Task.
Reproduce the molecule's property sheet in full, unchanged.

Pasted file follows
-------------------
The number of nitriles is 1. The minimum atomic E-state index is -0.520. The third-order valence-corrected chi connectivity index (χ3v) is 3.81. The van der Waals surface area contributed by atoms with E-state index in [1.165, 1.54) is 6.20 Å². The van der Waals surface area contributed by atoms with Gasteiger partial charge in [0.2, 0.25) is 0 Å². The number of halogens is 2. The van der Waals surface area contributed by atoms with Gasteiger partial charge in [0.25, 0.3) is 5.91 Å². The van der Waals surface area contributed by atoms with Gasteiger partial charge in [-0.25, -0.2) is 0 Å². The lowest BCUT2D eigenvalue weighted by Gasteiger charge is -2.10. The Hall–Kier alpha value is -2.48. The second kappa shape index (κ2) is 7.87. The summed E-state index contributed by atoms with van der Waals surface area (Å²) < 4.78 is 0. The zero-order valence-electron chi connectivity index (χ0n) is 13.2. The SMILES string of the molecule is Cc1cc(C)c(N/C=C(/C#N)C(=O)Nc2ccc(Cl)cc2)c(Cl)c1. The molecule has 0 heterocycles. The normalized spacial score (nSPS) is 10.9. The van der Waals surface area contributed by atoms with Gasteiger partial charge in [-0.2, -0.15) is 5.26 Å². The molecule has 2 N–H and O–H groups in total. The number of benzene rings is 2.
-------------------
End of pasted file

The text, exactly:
The number of nitriles is 1. The minimum atomic E-state index is -0.520. The third-order valence-corrected chi connectivity index (χ3v) is 3.81. The van der Waals surface area contributed by atoms with E-state index in [1.165, 1.54) is 6.20 Å². The van der Waals surface area contributed by atoms with Gasteiger partial charge in [0.2, 0.25) is 0 Å². The number of halogens is 2. The van der Waals surface area contributed by atoms with Gasteiger partial charge in [0.25, 0.3) is 5.91 Å². The van der Waals surface area contributed by atoms with Gasteiger partial charge in [-0.25, -0.2) is 0 Å². The lowest BCUT2D eigenvalue weighted by Gasteiger charge is -2.10. The Hall–Kier alpha value is -2.48. The second kappa shape index (κ2) is 7.87. The summed E-state index contributed by atoms with van der Waals surface area (Å²) < 4.78 is 0. The zero-order valence-electron chi connectivity index (χ0n) is 13.2. The SMILES string of the molecule is Cc1cc(C)c(N/C=C(/C#N)C(=O)Nc2ccc(Cl)cc2)c(Cl)c1. The molecule has 0 heterocycles. The normalized spacial score (nSPS) is 10.9. The van der Waals surface area contributed by atoms with Gasteiger partial charge in [-0.2, -0.15) is 5.26 Å². The molecule has 2 N–H and O–H groups in total. The number of benzene rings is 2.